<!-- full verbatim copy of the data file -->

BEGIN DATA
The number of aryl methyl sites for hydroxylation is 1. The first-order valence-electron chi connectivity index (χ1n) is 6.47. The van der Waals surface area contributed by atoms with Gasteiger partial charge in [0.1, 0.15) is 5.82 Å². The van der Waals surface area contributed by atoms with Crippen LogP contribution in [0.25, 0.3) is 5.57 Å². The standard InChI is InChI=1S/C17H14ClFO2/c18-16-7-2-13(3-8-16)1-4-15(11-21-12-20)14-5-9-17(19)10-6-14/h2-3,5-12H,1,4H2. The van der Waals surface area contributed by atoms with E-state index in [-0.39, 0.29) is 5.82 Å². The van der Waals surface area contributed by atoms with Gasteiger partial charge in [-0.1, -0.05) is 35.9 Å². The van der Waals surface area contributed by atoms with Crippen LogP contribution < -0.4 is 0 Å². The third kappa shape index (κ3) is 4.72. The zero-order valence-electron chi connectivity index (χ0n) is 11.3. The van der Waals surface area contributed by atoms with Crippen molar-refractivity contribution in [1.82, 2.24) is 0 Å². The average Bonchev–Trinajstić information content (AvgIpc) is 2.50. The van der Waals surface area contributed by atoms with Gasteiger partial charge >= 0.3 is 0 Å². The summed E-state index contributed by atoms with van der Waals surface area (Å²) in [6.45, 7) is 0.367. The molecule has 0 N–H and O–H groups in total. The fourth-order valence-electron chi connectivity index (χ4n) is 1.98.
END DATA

The number of aryl methyl sites for hydroxylation is 1. The first-order valence-electron chi connectivity index (χ1n) is 6.47. The van der Waals surface area contributed by atoms with Gasteiger partial charge in [0.1, 0.15) is 5.82 Å². The van der Waals surface area contributed by atoms with Crippen LogP contribution in [0.25, 0.3) is 5.57 Å². The standard InChI is InChI=1S/C17H14ClFO2/c18-16-7-2-13(3-8-16)1-4-15(11-21-12-20)14-5-9-17(19)10-6-14/h2-3,5-12H,1,4H2. The van der Waals surface area contributed by atoms with E-state index in [-0.39, 0.29) is 5.82 Å². The van der Waals surface area contributed by atoms with Gasteiger partial charge in [-0.1, -0.05) is 35.9 Å². The van der Waals surface area contributed by atoms with Crippen LogP contribution < -0.4 is 0 Å². The third kappa shape index (κ3) is 4.72. The zero-order valence-electron chi connectivity index (χ0n) is 11.3. The van der Waals surface area contributed by atoms with Crippen molar-refractivity contribution in [1.82, 2.24) is 0 Å². The average Bonchev–Trinajstić information content (AvgIpc) is 2.50. The van der Waals surface area contributed by atoms with Gasteiger partial charge >= 0.3 is 0 Å². The summed E-state index contributed by atoms with van der Waals surface area (Å²) in [6.45, 7) is 0.367. The molecule has 0 N–H and O–H groups in total. The fourth-order valence-electron chi connectivity index (χ4n) is 1.98.